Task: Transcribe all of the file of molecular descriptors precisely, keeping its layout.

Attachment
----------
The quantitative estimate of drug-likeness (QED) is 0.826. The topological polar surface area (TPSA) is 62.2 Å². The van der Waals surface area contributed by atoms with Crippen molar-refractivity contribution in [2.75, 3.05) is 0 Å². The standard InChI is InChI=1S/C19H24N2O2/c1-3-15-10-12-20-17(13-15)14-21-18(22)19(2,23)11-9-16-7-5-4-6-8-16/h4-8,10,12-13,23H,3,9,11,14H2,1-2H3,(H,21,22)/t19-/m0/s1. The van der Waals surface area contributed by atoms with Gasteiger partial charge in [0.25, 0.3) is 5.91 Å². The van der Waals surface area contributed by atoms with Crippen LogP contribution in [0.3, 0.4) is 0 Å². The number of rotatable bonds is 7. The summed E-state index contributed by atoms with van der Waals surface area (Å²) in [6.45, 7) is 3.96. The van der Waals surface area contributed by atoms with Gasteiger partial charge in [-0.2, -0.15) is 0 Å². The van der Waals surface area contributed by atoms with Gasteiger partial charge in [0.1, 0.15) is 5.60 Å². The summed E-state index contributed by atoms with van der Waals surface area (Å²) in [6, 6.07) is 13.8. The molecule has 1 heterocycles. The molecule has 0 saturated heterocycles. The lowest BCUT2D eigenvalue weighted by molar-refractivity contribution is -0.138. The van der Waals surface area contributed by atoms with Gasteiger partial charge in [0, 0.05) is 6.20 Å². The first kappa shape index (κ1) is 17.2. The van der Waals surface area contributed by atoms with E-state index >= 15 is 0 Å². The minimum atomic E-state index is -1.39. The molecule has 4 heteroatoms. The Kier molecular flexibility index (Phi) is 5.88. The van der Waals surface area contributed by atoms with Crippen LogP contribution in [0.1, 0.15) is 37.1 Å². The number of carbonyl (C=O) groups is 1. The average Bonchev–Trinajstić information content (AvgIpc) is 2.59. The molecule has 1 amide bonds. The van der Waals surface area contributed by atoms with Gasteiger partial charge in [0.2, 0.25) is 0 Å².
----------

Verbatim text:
The quantitative estimate of drug-likeness (QED) is 0.826. The topological polar surface area (TPSA) is 62.2 Å². The van der Waals surface area contributed by atoms with Crippen molar-refractivity contribution in [2.75, 3.05) is 0 Å². The standard InChI is InChI=1S/C19H24N2O2/c1-3-15-10-12-20-17(13-15)14-21-18(22)19(2,23)11-9-16-7-5-4-6-8-16/h4-8,10,12-13,23H,3,9,11,14H2,1-2H3,(H,21,22)/t19-/m0/s1. The van der Waals surface area contributed by atoms with Gasteiger partial charge in [0.25, 0.3) is 5.91 Å². The van der Waals surface area contributed by atoms with Crippen LogP contribution in [0.3, 0.4) is 0 Å². The number of rotatable bonds is 7. The summed E-state index contributed by atoms with van der Waals surface area (Å²) in [6.45, 7) is 3.96. The van der Waals surface area contributed by atoms with Gasteiger partial charge in [-0.2, -0.15) is 0 Å². The van der Waals surface area contributed by atoms with Gasteiger partial charge in [0.1, 0.15) is 5.60 Å². The summed E-state index contributed by atoms with van der Waals surface area (Å²) in [6, 6.07) is 13.8. The molecule has 1 heterocycles. The molecule has 0 saturated heterocycles. The lowest BCUT2D eigenvalue weighted by molar-refractivity contribution is -0.138. The van der Waals surface area contributed by atoms with Gasteiger partial charge in [0, 0.05) is 6.20 Å². The first kappa shape index (κ1) is 17.2. The van der Waals surface area contributed by atoms with E-state index >= 15 is 0 Å². The minimum atomic E-state index is -1.39. The molecule has 4 heteroatoms. The Kier molecular flexibility index (Phi) is 5.88. The van der Waals surface area contributed by atoms with Crippen LogP contribution in [0.1, 0.15) is 37.1 Å². The number of carbonyl (C=O) groups is 1. The average Bonchev–Trinajstić information content (AvgIpc) is 2.59. The molecule has 1 amide bonds. The van der Waals surface area contributed by atoms with Gasteiger partial charge in [0.2, 0.25) is 0 Å².